Computer interfaces and input devices are designed with right-handed users in mind. Most computer mice are ergonomically designed for right-handers, control keys (arrow keys, number pad, etc.) are located on the right side of keyboards so that they can be quickly operated with the right hand. Keyboard shortcuts are located on the left side of the keyboard, so that the right hand does not have to leave the mouse.
Software also tends to be designed for the right hand (e.g. right- click menu that follows the natural movement of the right wrist). These design characteristics make it difficult to learn to use a computer differently. Left-handed people therefore learn to do many things with their non-dominant hand, even in everyday life: using scissors, various sports, driving cars with manual gear shift.
For prototype A, the widely used hamburger menu was chosen, which makes the interface look uncluttered, as the menu structure is hidden at first glance, only becoming visible when the icon is tapped. It is an icon that has embedded itself in the consciousness over decades, as the button with which users can access the navigation. The hamburger icon, placed in a familiar position, is in the so-called thumb zone on the border between green (“easily accessible”) and yellow (an area that requires expansion; just low enough on the page that it still feels natural).
The two versions differ not only in the design of the menu, but also in the arrangement of other UI elements that are predominantly left-aligned (prototype A) or centered (prototype B).
In the second version a fixed navigation bar was designed at the bottom of the screen. This has the advantage that all menu elements are visible at the same time and users can save themselves an intermediate step. An indication (in this example the wavy line) can be used to orientate oneself on which page one is currently on. The icons used are mostly universal and unique icons (e.g. house for home page), but the flower for the packages may not be directly recognizable, or may not reveal all the content hidden behind it. So that the user flow does not come to a standstill, the best practice for icons was followed here and all icons were labeled with text. When designing the bar menu, care was taken to ensure that the minimum spacing between elements was maintained. In contrast to prototype A, the menu is located entirely in the green area of the thumb zone and is easily accessible regardless of handedness.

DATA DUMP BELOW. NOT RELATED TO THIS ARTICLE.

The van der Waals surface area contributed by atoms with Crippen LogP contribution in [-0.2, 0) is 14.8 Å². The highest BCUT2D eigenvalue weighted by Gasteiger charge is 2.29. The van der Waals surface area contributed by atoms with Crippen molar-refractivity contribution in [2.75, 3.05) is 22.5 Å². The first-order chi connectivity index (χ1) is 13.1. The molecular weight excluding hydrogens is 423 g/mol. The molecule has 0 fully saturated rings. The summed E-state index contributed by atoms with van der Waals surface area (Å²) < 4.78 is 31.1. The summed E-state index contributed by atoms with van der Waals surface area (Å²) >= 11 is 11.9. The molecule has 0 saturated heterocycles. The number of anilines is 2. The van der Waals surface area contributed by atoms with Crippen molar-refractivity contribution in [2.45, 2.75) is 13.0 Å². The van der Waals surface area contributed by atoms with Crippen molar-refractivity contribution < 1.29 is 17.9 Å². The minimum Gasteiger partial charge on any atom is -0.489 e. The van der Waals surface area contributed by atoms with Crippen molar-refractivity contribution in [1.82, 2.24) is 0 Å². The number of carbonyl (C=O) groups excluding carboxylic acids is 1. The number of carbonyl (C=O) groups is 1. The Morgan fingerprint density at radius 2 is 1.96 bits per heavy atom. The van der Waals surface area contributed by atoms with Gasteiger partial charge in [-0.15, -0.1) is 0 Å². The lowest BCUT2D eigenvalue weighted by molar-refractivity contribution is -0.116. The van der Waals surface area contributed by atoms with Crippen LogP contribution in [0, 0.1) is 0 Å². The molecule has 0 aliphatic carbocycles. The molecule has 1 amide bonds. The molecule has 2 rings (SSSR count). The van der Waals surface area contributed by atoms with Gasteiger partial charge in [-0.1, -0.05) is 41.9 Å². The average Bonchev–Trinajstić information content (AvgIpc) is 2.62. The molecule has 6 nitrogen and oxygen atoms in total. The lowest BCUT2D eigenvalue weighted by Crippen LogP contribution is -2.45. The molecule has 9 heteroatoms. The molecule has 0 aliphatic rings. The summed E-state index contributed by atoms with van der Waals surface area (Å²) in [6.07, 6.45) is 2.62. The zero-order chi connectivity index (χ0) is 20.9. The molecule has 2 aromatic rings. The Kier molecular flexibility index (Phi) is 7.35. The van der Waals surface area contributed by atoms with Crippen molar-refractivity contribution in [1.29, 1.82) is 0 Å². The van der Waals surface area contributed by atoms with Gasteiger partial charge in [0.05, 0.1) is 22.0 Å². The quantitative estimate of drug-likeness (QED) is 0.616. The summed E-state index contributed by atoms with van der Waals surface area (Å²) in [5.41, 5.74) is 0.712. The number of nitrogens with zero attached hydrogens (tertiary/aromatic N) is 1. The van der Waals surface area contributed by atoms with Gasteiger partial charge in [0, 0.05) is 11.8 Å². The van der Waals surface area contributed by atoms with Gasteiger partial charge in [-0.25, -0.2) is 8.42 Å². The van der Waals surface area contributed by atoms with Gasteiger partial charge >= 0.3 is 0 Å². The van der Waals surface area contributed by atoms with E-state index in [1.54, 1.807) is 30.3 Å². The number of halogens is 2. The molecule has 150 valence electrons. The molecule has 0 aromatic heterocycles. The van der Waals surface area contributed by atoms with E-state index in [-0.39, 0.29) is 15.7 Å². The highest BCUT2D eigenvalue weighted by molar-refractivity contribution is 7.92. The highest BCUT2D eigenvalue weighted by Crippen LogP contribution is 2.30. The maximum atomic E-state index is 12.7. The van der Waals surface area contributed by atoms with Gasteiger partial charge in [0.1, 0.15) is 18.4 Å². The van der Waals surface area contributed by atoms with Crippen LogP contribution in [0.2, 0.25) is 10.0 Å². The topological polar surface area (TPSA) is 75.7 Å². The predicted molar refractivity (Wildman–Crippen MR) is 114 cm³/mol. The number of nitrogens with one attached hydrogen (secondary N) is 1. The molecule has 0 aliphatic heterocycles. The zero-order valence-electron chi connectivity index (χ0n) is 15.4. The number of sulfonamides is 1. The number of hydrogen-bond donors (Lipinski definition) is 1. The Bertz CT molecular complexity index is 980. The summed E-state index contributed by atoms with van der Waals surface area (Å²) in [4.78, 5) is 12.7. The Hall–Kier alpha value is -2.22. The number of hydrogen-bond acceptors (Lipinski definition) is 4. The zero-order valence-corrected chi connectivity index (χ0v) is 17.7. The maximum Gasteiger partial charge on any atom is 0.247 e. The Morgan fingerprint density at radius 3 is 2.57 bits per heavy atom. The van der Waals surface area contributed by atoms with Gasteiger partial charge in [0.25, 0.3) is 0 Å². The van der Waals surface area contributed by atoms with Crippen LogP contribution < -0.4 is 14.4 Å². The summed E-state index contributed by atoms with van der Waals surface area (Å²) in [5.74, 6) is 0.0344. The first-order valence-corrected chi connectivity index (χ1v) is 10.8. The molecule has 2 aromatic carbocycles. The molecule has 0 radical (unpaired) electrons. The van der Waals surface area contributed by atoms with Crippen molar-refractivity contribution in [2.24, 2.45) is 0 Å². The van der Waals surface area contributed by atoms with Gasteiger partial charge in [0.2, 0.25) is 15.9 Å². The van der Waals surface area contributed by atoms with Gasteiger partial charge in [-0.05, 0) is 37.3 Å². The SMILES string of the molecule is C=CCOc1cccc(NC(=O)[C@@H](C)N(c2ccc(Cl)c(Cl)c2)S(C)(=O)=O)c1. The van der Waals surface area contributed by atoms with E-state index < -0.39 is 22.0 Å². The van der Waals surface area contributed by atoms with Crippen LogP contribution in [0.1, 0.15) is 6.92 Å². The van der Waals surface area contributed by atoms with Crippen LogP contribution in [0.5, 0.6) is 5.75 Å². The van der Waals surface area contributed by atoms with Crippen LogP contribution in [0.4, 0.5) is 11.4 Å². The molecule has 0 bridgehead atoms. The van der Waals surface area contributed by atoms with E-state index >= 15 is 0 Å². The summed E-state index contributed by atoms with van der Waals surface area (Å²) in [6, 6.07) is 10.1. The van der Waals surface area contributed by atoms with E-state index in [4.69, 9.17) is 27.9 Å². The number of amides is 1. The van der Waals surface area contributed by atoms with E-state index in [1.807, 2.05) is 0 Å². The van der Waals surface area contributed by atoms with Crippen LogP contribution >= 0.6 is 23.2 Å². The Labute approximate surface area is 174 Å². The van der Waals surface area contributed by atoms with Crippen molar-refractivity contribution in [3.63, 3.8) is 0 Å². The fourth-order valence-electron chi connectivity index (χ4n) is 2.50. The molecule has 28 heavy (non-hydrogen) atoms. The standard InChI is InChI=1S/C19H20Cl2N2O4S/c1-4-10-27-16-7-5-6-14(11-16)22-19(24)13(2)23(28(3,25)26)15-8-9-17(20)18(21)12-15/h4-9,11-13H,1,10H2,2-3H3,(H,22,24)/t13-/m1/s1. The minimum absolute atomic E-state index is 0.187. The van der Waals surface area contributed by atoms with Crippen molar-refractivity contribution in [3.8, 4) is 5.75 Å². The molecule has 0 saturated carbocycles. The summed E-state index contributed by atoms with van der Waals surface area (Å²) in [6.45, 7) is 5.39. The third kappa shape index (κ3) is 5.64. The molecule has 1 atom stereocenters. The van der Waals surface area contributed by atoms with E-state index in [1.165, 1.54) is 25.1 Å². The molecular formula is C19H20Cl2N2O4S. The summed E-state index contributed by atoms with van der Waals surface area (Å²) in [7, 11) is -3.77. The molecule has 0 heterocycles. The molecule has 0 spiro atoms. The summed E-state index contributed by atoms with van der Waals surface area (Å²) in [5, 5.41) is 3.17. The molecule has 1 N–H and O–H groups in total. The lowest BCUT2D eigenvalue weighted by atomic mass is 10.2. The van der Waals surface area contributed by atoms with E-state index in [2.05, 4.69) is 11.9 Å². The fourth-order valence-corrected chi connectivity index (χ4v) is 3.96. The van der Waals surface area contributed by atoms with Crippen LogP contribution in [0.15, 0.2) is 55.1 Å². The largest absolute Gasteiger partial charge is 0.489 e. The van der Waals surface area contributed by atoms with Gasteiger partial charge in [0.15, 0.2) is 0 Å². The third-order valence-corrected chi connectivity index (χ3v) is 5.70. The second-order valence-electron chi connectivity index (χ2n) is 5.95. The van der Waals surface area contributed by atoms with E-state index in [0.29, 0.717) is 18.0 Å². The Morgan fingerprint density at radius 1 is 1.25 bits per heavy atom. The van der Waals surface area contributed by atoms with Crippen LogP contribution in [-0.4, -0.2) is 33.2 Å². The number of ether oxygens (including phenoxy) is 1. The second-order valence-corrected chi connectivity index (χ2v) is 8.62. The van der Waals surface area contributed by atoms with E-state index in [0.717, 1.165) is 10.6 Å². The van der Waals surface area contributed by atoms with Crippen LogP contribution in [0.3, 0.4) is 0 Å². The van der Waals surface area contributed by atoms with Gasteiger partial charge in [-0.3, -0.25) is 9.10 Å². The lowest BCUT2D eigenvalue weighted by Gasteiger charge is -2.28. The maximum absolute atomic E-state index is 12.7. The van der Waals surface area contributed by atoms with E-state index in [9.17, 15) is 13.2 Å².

prototype A: 3 out of 5 users
prototype B: 1 out of 5 users
prototype A: 1 out of 5 users
prototype B: 2 out of 5 users
In the last section of my thesis, the knowledge gained from the research and the usability test has been summarized in guidelines. Primarily, this guide refers to the design patterns, however, a flawless user interface and user experience comprise more than that. The measures described are intended to help designers to create a mobile user interface that is comfortable to use regardless of handedness.
Master Thesis at UAS St. Pölten
Master Digital Design